During a previous incarnation as the manager of a bar and a restaurant, I was told to hire the singer for this group, who was about 20 at the time, and – by sheer coincidence – the niece of one of the owners. She was a musician even then. Since about 80% of the staff were already musicians, actors, and painters, and our real need was for flexible, very available people who could fill in for others who were on tour, or on a leave of absence, or on a film set. Therefore, I suggested that hiring another working musician was not the best plan.

She got hired. And within a week, she was dropping shifts and telling me not to schedule her to work any weekends, the very thing she'd been hired for.

I have lots of similarly fond memories from that time when I was managing two separate places for around $1400 a month, with a newborn baby at home, and having to bus tables on Saturday nights just to bring in some extra money. Dealing with coked-up primadonna waiters of both sexes, two owners who had stopped talking to each other and were in the process of severing their partnership, and a restaurant that was empty most of the week while its sister bar thrived two doors down. And me all of about 24 years old. I think it was during that period that I first really took to punching walls and doors. It's become kind of a hobby during particularly stressful times.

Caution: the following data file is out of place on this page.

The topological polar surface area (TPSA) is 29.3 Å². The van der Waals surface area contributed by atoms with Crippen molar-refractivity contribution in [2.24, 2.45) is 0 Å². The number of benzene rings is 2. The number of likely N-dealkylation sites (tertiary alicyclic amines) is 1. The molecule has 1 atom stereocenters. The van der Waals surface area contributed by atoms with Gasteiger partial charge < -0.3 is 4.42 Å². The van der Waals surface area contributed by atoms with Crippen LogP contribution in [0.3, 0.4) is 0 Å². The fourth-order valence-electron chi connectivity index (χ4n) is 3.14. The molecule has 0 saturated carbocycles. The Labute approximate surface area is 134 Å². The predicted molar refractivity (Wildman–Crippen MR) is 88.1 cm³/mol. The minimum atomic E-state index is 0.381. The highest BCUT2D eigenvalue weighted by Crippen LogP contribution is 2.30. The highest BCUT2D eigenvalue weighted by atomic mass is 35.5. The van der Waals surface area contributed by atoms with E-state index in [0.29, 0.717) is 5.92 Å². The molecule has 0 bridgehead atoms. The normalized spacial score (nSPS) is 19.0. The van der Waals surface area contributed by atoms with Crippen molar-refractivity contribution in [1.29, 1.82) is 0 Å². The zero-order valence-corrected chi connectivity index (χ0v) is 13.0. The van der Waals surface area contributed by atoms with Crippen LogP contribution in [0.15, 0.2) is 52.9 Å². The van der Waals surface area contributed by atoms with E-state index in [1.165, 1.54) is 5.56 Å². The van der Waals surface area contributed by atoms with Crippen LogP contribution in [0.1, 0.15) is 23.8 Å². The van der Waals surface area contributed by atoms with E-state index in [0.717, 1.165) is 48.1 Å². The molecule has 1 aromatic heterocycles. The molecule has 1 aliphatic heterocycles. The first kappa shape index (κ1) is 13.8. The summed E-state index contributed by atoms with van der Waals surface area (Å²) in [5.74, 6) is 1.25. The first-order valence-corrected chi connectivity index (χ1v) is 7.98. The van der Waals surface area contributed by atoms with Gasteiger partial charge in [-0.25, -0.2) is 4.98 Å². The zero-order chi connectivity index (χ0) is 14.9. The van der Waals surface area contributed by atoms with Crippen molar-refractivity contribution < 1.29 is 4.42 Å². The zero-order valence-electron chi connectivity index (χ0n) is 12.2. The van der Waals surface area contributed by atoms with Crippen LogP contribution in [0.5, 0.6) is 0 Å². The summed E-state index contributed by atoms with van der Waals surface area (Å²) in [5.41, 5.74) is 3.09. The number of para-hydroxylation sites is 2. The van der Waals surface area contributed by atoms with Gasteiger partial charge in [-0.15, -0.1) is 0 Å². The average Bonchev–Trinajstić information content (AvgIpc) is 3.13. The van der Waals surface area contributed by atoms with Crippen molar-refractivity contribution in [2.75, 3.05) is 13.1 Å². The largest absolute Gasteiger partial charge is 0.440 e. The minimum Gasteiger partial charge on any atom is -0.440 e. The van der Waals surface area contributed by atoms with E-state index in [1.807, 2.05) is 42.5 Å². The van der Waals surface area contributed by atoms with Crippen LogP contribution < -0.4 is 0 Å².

My wife has some truly insane stories about her days as a waitress; my stories are mostly pathetic. One I'm still fond of is about the busboy who managed to get wildly drunk and stoned on his training shift. About halfway through the evening, I found him sitting at the bar drinking a pint he'd apparently poured himself while the place fell into chaos around him. "You can't sit there and drink when it's busy," I told him, and watched with amazement as he nodded, then stood up to continue drinking. (I'd told him he couldn't sit there, right?) He also managed to go home with the bartender's keys (but not the bartender).

As I fired him the next day (something I had to do a lot, and which, I will admit, didn't always make me feel bad), he tearfully pleaded with me to tell him what he'd done wrong.

"Well, I would suggest that at the next place you work, you don't get shitface on your training shift."

"But the cook and the waiters were out there smoking up, too!"

"Ok, another thing I would suggest is that you don't start ratting on your fellow employees before they're even, you know, your fellow employees."

Wednesday, March 14, 2007


Oh, for god's sake: